In a society most would call progressive, why does the majority of the SRE curriculum reinforce outdated ideas of heteronormativity, sexism and purity backed by religious ideas?

Vague guidelines

The experience of sex education in UK secondary schools differs greatly as there is no rigid curriculum which has to be enforced. However, the government’s sex and relationship education guidance (2000) does state that certain issues should be covered including puberty, menstruation, contraception, abortion and STIs. Yet it is the case that not only are many of these issues absent from most people’s experience of the curriculum, but many are taught with bias or misinformation.

A huge issue is the lack of LGBTQ+ inclusion. As a society we have came a long way since the decriminalisation of homosexuality in 1966, and many would argue that we have put the days of homophobia behind us. But this is evidently not true concerning many aspects of society, including sex education. Though some schools may be inclusive, too many still reinforce homophobia. This is done by excluding the teaching or mention of any sexuality other than heterosexuality, thereby invalidating many young people’s identities.

Government guidelines state that:

‘there should be no direct promotion of sexuality’.

Yet many still hold the view that talking about sexual orientation will encourage people to adopt it — as though it is a lifestyle choice rather than something innate in us all, whatever that orientation may be. If anything, any alleged increase in young people identifying with a sexuality other than straight due to more open and informative discussions in the classroom, is arguably down to them feeling safe to express themselves.

As a society we need to take a look in the mirror and accept that if we’re not okay with people identifying with a sexuality/gender identity other than straight/cisgender, then we are not as progressive as we give ourselves credit for.

Knowledge is about choice

It is widely accepted that we are in a mental health crisis with high levels of mental illnesses and a crippling lack of resources to combat this. The reality is that in a classroom of teenagers there will be a variety of sexual and gender identities which are being suppressed. Perhaps if sex education allowed them to be discussed factually and without stigma this issue could be relieved somewhat.

Another hugely problematic issue in the current education system is the teaching of abortion. It is a highly sensitive area that should be taught in a fact-orientated, non-judgemental way. But this is very rarely the case.

Government advice states that:

‘the religious convictions of the pupils and their parents should be respected’.

Religion has no place in the mass teaching of medical procedures. If a woman holds personal beliefs that would influence her decision should she become pregnant, then that is a valid position which ought to be respected. But when we’re talking about informing potentially vulnerable young people about their options in a very difficult situation, there is no place for guilt-tripping and outdated or misinformed ideas which suit some people’s beliefs and not others. To say that pupils and parents’ religious convictions must be respected, is to admit that in one school abortion will be taught as morally wrong and in another as entirely acceptable.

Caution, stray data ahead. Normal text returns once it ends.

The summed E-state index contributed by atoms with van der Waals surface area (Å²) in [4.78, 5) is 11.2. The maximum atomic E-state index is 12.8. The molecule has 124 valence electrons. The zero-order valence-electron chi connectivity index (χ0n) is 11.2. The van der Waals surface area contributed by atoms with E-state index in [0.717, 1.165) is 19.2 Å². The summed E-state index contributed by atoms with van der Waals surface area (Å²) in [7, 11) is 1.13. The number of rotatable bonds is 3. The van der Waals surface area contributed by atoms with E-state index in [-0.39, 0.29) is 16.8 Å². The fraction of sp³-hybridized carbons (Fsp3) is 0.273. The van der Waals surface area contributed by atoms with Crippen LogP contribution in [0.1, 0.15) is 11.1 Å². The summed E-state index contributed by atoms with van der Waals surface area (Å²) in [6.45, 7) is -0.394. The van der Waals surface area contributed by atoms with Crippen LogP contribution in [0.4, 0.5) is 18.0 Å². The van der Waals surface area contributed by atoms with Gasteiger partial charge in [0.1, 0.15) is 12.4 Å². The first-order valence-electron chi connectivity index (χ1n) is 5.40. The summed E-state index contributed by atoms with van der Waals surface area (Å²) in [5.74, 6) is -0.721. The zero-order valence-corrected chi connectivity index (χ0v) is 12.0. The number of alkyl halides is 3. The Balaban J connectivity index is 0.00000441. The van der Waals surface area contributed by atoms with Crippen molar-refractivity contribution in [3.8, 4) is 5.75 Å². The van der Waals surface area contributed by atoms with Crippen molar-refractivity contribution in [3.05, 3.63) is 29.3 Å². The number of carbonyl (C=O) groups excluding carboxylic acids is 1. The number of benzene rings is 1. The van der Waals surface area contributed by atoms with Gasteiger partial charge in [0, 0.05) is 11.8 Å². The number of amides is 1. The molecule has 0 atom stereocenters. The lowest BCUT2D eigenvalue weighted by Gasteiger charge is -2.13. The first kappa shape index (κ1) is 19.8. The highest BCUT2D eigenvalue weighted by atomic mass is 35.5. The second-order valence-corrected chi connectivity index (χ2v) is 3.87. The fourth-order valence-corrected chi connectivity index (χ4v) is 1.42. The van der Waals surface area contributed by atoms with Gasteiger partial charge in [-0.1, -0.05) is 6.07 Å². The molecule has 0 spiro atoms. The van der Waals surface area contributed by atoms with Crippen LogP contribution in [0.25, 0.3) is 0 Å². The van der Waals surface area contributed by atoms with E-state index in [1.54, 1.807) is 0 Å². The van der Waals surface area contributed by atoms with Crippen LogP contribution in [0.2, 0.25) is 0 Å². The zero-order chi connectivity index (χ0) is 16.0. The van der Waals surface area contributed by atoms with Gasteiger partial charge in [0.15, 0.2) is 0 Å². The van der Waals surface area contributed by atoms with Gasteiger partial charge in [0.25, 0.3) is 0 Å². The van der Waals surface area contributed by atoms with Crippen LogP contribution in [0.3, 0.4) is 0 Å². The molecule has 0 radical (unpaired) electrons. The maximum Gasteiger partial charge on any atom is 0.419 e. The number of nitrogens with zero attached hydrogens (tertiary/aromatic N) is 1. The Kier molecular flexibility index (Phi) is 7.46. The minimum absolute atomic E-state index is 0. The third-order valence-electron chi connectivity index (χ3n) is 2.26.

Why should some young woman be made to feel shame because it suits other people’s beliefs?

By teaching the medical facts of abortion as well as its potential social and psychological implications young women can be informed and equipped to make the right choice for them. This move will not promote abortion as a default response. It is not being glorified, but presented for what it is: an option. In my own experience, we were shown a drama depicting the regret a woman feels after having an abortion, with no counter situation showing how sometimes it is the right decision. Government guidelines may state that a teacher’s personal opinions shouldn’t influence their teaching of the course material, but the converse is almost inevitable given that this is such an emotive issue.

I was told that I would feel differently about being pro-choice if I had a younger sibling. I can safely say that four years later my opinion remains the same.

Is sexism the problem?

Our sex education system is arguably rooted in sexism. There is a palpable lack of teaching about consent, rape and contraception — things that are considered women’s issues in a heterosexual relationship. From my personal experience of a Catholic sex education, the very little that we were taught was overwhelmingly the idea of purity. To reinforce it, we were shown a video of teenagers in the USA who wore rings to symbolise waiting until marriage. Now there is nothing wrong with this as a personal choice. But when alternatives aren’t even discussed, there is that sense that for those who choose not to follow this admirable path, they are committing a moral error that somehow renders them morally defunct.

Women’s sexuality in general is an area that has historically been dismissed. The ‘woman’ has always been seen as a figure incapable of making informed decisions, so naturally she must be protected (form herself, presumably). This antiquated stance won’t do. We must teach men and women alike what a respectful and healthy relationship is. With knowledge, women will be in a much safer and informed position when it comes to sexual assault, pregnancy and abusive relationships.

As a country we need to think seriously about the kind of society we want young people to grow up in and promote. Many of the social problems we see today started in a school classroom, during those precious and precarious teenage years. A more comprehensive and open sex education system — rather than one two-hour lesson a year, as was my experience — may help to alleviate some of these preventable social concerns.